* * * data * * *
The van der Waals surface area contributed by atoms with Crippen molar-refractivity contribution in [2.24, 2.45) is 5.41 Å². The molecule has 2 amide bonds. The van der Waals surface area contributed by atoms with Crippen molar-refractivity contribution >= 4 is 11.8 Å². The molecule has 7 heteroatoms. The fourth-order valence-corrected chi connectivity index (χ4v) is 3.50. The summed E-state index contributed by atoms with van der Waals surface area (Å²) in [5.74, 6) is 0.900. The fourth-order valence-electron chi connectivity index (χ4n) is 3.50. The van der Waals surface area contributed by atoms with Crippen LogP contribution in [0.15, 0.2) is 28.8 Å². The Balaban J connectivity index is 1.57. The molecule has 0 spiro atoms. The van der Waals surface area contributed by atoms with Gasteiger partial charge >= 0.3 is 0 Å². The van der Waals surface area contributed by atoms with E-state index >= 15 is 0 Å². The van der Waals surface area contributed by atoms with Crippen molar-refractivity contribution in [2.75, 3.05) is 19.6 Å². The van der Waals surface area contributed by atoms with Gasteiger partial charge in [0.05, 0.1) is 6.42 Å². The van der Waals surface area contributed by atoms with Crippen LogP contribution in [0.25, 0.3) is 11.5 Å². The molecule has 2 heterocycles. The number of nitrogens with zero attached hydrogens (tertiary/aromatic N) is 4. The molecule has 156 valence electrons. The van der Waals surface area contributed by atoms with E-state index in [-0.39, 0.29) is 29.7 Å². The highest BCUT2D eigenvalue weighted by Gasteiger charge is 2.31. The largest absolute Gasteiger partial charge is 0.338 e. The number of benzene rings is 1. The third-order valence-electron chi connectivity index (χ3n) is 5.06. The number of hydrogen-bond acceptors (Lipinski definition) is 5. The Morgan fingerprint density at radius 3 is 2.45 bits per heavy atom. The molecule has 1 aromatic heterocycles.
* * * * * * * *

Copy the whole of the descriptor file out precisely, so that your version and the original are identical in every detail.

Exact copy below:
The van der Waals surface area contributed by atoms with Crippen molar-refractivity contribution in [2.24, 2.45) is 5.41 Å². The molecule has 2 amide bonds. The van der Waals surface area contributed by atoms with Crippen molar-refractivity contribution >= 4 is 11.8 Å². The molecule has 7 heteroatoms. The fourth-order valence-corrected chi connectivity index (χ4v) is 3.50. The summed E-state index contributed by atoms with van der Waals surface area (Å²) in [5.74, 6) is 0.900. The fourth-order valence-electron chi connectivity index (χ4n) is 3.50. The van der Waals surface area contributed by atoms with Crippen LogP contribution in [0.15, 0.2) is 28.8 Å². The Balaban J connectivity index is 1.57. The molecule has 0 spiro atoms. The van der Waals surface area contributed by atoms with Gasteiger partial charge >= 0.3 is 0 Å². The van der Waals surface area contributed by atoms with E-state index >= 15 is 0 Å². The van der Waals surface area contributed by atoms with Crippen molar-refractivity contribution in [2.75, 3.05) is 19.6 Å². The van der Waals surface area contributed by atoms with Gasteiger partial charge in [0.05, 0.1) is 6.42 Å². The van der Waals surface area contributed by atoms with Crippen LogP contribution in [0.25, 0.3) is 11.5 Å². The molecule has 2 heterocycles. The number of nitrogens with zero attached hydrogens (tertiary/aromatic N) is 4. The molecule has 156 valence electrons. The van der Waals surface area contributed by atoms with E-state index in [-0.39, 0.29) is 29.7 Å². The highest BCUT2D eigenvalue weighted by Gasteiger charge is 2.31. The largest absolute Gasteiger partial charge is 0.338 e. The number of benzene rings is 1. The third-order valence-electron chi connectivity index (χ3n) is 5.06. The number of hydrogen-bond acceptors (Lipinski definition) is 5. The Morgan fingerprint density at radius 3 is 2.45 bits per heavy atom. The molecule has 1 aromatic heterocycles.